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The Annals of African Surgery is the official publication of the Surgical Society of Kenya.

 

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Short-term Survival of Molar to Molar Transplantation in Adolescents

Seidu Adebayo Bello1,2, John Ademola Adeoye1, Nosa Ighile1
1. State House Medical Centre, Aso-Rock, Abuja, Nigeria.
2. QH Specialist Dental Clinics and Research Center, Gwarinpa, Abuja, Federal Capital Territory, Nigeria.

Correspondence to: Dr. John Ademola, State House Medical Centre, Aso-Rock, Abuja, Nigeria; email:jaadeoye@hku.hk
 

Abstract
Background: The first permanent molars are frequently affected by caries partly because they are the first teeth to erupt in the oral cavity and partly because of their susceptibility by virtue of their morphological and functional characteristics. Although extraction and replacement with osseointegrated implants may be acceptable in adult patients, these treatment options are not ideal in adolescents. Methods: This preliminary study was conducted in patients diagnosed with grossly carious and non-restorable molar teeth, and subsequently managed by molar to molar autotransplanting. Patients were recruited in a period of 2 years and had follow-up visits up to 3 years post-transplantation. Results: Eight cases of molar to molar autotransplanting were done in seven patients. Patients were within 15–17 years of age, with a mean age of 16.0+0.93 years. The overall 3-year survival rate of autotransplanted mandibular molars in this study is 75% with two cases of failure of treatment (25%) occurring 6 months following the procedure. Conclusion: Molar to molar tooth autotransplanting in African adolescents may be considered for immediate teeth replacement in the management of teeth scheduled for dental extraction. More cases are required to validate the viability of the procedure.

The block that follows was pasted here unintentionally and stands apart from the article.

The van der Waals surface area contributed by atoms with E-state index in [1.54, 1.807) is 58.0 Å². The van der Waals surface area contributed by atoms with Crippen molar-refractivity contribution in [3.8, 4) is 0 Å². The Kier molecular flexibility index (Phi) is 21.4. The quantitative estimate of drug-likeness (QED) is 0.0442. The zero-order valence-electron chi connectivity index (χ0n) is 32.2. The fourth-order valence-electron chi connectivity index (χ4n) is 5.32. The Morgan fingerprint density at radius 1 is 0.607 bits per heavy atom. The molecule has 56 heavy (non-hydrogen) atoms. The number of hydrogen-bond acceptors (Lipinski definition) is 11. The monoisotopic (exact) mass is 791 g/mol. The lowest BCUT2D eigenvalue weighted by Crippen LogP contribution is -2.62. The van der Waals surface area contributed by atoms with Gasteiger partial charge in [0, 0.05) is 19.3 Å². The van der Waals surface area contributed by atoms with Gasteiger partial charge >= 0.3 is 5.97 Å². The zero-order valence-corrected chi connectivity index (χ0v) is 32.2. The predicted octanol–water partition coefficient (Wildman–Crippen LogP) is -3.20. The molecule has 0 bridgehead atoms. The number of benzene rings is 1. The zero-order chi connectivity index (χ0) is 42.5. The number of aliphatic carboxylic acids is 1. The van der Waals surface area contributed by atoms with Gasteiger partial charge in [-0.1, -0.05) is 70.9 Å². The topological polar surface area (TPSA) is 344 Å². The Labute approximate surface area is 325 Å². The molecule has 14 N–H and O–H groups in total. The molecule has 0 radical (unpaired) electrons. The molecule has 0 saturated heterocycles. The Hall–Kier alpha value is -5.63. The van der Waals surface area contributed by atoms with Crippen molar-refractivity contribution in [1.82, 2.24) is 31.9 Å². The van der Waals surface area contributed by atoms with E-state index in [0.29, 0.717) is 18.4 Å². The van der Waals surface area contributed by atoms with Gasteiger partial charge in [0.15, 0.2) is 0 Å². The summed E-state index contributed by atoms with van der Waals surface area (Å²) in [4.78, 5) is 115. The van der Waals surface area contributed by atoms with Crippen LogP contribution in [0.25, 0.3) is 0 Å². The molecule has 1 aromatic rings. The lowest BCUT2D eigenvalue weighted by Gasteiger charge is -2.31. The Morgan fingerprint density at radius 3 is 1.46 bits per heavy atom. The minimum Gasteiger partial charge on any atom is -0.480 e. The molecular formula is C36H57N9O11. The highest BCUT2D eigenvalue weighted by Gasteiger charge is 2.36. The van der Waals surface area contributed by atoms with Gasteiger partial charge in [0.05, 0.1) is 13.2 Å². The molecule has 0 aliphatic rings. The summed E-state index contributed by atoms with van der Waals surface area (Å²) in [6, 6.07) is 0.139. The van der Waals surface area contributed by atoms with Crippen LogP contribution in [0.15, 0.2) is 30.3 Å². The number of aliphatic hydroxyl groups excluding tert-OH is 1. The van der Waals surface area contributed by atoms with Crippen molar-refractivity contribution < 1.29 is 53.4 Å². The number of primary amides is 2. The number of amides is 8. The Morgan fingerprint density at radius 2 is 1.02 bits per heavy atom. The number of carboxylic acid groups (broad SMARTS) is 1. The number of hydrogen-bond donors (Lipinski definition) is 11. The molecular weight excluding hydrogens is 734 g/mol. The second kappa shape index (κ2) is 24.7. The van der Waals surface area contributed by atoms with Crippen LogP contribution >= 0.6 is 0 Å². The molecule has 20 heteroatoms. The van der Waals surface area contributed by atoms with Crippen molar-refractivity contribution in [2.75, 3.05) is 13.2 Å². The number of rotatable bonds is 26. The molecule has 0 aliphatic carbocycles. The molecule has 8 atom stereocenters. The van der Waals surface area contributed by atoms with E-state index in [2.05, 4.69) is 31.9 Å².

Keywords: Adolescents, Tooth autotransplantation, Molar teeth, Survival rate

Ann Afr Surg. 2020; 17(1):11–15.

DOI: http://dx.doi.org/10.4314/aas.v17i1.4

Conflicts of Interest: None

Funding: None

© 2020 Author. This work is licensed under the Creative Commons Attribution 4.0 International License

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